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On April 13th, 2022, Richard Stallman — founder of the Free Software Foundation and the GNU project — gave an hour and a half presentation on “The state of the free software movement”.
You can listen to the whole presentation on LibrePlanet.org.
Note: According to the Free Software Foundation, “Due to unforeseen technical difficulties, RMS gave his talk over audio only.”
I’ve included a few choice quotes from Stallman’s 90 minute presentation below.
Though, truthfully, I highly recommend listening to the whole thing. There’s no denying the massive influence Richard Stallman has had on the software world (Free Software in particular, obviously), and hearing his thoughts on the current state of the computer software world is both important and enlightening.
Stallman on Ubunu:“Ubuntu of course is a non-free distro, and I wouldn’t recommend that anyone use it. Some important packages are now distributed only through their non-freedom-respecting package system, and not as Debian packages. So it’s even harder than before to get any freedom out of an Ubuntu installation.”
Stallman on Hardware Freedom and Macintoshes“What’s getting worse? Well, the libre-booted machines that we have are getting older and scarcer. Finding a way to support something new is difficult, because Intel and AMD are both designing their hardware to subjugate people. If they were basically haters of the public, it would be hard for them to do it much worse than they’re doing.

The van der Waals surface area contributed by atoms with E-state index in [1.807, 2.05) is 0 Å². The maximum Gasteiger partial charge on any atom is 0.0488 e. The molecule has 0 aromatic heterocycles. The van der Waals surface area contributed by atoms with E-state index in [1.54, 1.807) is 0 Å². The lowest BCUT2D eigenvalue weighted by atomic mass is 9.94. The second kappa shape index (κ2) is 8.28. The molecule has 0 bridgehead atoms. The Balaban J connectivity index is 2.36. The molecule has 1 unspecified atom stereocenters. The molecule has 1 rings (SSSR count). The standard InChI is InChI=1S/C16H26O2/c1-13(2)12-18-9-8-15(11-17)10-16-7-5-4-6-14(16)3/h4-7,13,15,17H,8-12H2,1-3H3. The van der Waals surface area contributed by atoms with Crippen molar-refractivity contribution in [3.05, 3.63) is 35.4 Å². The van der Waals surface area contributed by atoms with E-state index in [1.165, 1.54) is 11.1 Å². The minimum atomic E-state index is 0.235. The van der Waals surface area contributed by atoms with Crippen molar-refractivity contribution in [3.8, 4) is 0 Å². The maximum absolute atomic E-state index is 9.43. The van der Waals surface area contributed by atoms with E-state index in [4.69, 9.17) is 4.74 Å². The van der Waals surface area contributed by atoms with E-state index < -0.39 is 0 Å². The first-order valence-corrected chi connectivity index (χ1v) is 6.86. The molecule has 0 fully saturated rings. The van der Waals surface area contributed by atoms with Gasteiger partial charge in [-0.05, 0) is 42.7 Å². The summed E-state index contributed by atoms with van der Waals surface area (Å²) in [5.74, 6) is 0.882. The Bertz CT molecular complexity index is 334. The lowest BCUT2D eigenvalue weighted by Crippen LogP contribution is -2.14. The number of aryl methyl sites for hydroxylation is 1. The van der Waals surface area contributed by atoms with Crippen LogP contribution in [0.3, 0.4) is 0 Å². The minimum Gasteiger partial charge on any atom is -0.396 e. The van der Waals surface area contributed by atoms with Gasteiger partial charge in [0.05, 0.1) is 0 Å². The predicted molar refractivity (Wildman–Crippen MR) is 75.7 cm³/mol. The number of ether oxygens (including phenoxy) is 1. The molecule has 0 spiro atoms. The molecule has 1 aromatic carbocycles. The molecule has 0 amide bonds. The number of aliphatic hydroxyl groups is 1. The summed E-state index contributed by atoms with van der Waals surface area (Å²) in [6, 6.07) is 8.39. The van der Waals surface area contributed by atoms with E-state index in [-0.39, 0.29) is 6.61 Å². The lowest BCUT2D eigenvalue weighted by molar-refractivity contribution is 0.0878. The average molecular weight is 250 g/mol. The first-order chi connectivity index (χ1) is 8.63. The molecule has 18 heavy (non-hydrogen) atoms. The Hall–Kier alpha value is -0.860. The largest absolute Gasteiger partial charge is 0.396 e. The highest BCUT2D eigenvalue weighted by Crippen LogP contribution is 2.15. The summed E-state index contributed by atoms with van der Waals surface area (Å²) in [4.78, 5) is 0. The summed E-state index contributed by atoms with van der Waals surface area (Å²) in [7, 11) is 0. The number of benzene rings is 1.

And Macintoshes are moving towards being jails, like the iMonsters. It’s getting harder for users to install even their own programs to run them. And this of course should be illegal. It should be illegal to sell a computer that doesn’t let users install software of their own from source code. And probably shouldn’t allow the computer to stop you from installing binaries that you get from others either, even though it’s true in cases like that, you’re doing it at your own risk. But tying people down, strapping them into their chairs so that they can’t do anything that hurts themselves — makes things worse, not better. There are other systems where you can find ways to trust people, that don’t depend on being under the power of a giant company.
We’ve seen problems sometimes where supported old hardware gets de-supported because somebody doesn’t think it’s important any more — it’s so old, how could that matter? But there are reasons…why old hardware sometimes remains very important, and people who aren’t thinking about this issue might not realize that…”
Stallman on Video Games“Well, first of all, I don’t think there’s anything bad about playing a game. Unless the game is non-free — then it’s bad for you, if you play it.
But typically these games are not solitaire; you’re playing with other people. And using a non-free program together with other people? That’s particularly bad. Because it means that those people are pressuring each other to keep running that non-free program. And whenever a non-free program generates that kind of effect, where each user is pressured by all the other users to continue doing something that’s bad for you — that makes all of them ethically responsible for pressuring the others. Which means you really should stop.